One of the persistent joys of living in the Tehachapi Mountains is observing the beauty and diversity of the clouds overhead -- we have interesting and attractive landscapes, of course, but we also consistently have gorgeous skyscapes.
I'll admit that I spend at least a little time each day looking at the skies over the Tehachapi Mountains, especially if there are clouds. Typically of mountain ranges, even in the drier air of Southern California, we have lots of cloud activity. One some days, the skies over the Tehachapi area are like a cloud zoo, with such a rich diversity of cloud types. From a single vantage point, I have seen as many as seven or eight different types of clouds -- assorted versions of stratus, cumulus and cirrus clouds at different elevations overhead and in the distance.
We famously have lenticular clouds, the lens-shaped (or flying saucer or guitar-shaped) clouds that form at the crest of wind waves, often as air currents flow over mountains. During the warmer months we can see towering cumulonimbus clouds, often forming over the Sierra. These sometimes massive thunderheads have been called the "Kings of the Sky" because of their size and dramatic structure. The base of these fluffy, whipped cream clouds can be as low as a few thousand above the ground below, but then they may billow upwards as cottony monsters that are from 30,000 to 50,000 feet high or more.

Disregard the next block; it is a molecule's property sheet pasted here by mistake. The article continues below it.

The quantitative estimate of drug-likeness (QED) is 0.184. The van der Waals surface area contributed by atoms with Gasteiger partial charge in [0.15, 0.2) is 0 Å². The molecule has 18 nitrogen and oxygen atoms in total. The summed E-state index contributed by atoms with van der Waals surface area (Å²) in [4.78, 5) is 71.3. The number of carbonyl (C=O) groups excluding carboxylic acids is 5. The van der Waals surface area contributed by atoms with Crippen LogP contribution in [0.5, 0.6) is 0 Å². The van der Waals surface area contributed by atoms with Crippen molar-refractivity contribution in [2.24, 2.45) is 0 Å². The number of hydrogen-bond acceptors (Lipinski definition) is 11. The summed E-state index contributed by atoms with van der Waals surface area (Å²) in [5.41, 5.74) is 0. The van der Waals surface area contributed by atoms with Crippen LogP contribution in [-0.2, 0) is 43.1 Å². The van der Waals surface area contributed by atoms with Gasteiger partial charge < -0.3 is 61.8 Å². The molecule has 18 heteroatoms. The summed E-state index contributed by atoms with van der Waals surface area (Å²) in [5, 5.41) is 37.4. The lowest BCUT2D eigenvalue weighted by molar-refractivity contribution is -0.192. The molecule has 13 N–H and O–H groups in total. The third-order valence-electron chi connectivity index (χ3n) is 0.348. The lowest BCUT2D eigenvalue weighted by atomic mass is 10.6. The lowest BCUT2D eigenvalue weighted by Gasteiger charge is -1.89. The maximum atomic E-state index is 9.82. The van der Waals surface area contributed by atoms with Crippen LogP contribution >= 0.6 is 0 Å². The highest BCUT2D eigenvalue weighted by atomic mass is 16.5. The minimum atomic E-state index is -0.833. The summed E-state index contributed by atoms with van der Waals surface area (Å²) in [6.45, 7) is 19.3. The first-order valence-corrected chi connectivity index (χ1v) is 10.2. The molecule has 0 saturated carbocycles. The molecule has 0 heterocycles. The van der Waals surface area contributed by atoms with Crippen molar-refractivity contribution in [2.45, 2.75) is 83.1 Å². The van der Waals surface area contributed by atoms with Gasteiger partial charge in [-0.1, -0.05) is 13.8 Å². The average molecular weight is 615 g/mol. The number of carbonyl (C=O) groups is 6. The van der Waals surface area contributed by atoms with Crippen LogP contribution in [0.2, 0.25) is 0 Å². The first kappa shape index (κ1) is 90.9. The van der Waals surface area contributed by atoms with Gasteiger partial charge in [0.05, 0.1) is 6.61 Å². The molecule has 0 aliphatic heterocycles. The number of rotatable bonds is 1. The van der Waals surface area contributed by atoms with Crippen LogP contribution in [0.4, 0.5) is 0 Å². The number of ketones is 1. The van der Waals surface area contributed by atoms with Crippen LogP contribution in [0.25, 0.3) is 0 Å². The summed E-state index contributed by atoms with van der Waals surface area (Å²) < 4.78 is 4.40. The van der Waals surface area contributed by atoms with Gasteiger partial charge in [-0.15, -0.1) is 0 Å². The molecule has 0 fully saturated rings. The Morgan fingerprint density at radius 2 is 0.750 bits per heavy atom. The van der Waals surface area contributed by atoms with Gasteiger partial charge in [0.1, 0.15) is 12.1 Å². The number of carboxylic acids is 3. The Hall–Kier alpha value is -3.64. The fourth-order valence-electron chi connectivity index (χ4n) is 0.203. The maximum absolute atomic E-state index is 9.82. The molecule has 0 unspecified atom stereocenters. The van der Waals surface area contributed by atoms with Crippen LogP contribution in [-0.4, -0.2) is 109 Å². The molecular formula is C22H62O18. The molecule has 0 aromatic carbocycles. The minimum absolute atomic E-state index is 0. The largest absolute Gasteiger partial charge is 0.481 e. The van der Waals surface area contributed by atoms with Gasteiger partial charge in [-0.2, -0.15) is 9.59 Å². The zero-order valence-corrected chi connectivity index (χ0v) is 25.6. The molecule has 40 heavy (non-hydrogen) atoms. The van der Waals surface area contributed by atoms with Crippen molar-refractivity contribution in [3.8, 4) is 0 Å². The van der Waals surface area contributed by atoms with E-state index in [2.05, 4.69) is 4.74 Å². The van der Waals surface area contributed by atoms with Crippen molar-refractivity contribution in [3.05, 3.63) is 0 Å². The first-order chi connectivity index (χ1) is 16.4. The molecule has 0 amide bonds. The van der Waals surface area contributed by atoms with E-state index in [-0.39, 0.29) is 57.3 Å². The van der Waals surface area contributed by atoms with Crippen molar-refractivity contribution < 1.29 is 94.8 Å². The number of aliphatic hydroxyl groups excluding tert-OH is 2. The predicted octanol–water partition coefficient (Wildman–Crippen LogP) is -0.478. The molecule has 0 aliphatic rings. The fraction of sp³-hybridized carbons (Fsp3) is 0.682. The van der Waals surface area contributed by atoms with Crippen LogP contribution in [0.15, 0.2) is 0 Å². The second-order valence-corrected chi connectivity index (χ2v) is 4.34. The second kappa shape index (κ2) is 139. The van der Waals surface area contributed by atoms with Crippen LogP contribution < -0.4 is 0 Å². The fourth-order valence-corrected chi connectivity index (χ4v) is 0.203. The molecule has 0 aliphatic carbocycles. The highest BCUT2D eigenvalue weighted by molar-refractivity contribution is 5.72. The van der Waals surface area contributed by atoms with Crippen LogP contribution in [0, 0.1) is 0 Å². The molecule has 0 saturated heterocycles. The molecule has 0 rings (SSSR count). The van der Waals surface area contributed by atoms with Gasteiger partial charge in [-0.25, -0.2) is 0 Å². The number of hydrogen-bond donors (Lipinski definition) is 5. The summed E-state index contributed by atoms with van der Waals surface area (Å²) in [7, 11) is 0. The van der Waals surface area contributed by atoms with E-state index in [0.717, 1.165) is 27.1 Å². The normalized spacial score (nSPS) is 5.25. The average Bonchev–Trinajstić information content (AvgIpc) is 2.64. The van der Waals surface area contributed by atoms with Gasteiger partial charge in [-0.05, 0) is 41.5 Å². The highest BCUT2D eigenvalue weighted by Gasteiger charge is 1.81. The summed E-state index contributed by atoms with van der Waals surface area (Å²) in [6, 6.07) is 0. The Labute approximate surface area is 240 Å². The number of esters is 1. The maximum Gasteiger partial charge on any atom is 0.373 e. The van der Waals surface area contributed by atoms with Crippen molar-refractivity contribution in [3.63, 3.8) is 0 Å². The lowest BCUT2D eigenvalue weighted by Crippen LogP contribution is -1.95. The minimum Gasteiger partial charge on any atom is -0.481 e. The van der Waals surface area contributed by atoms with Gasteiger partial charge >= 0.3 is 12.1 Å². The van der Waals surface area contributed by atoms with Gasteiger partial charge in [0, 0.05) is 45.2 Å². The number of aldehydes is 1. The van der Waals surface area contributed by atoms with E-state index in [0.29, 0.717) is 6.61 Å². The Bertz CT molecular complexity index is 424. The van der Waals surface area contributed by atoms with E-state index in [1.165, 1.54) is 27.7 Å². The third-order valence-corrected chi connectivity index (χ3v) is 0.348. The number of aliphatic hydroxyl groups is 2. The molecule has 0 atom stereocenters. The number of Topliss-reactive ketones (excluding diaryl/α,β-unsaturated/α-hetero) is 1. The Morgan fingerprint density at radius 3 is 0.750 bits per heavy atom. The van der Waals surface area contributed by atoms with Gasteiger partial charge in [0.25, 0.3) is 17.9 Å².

While those with a passing curiosity about clouds are probably well aware of three main types of clouds -- the aforementioned stratus, cumulus and cirrus -- there are dozens and dozens of Latin-named variations with assorted specific features and appearances. It is fun to see how clouds have been described and categorized, akin to the genus and species designations of plants and animals.
Whether you use scientific nomenclature, or the more informal terms like mare's tails, mackerel sky, scud, anvil clouds, virga, roll cloud, turrets and the like, clouds are some of the most beautiful and ephemeral of natural phenomena. They can also have much to tell about the weather at that moment, since specific conditions lead to the formation of identifiable cloud patterns.
Regardless of the cloud shape, they all get even more lovely when the fading evening light paints them golden, orange, purple or red, like the glowing embers of the day. If the setting sun is obscured by a cloud, we can sometimes see "crepuscular rays," the heavenly beams that radiate upward or downward from a backlit cloud.
Tehachapi has enough clean air, blue skies and interesting clouds to impress even the most casual observer. If you're a dedicated skywatcher, the view above us is even more unique and impressive. Try to take a moment to appreciate the beauty overhead when you can, and don't worry if you get busy indoors and miss a day of beautiful clouds -- you won't have to wait long for another opportunity to admire some dazzling skies above.
Have a good week.
JON HAMMOND has written for the Tehachapi News for more than 30 years. Send email to: email@example.com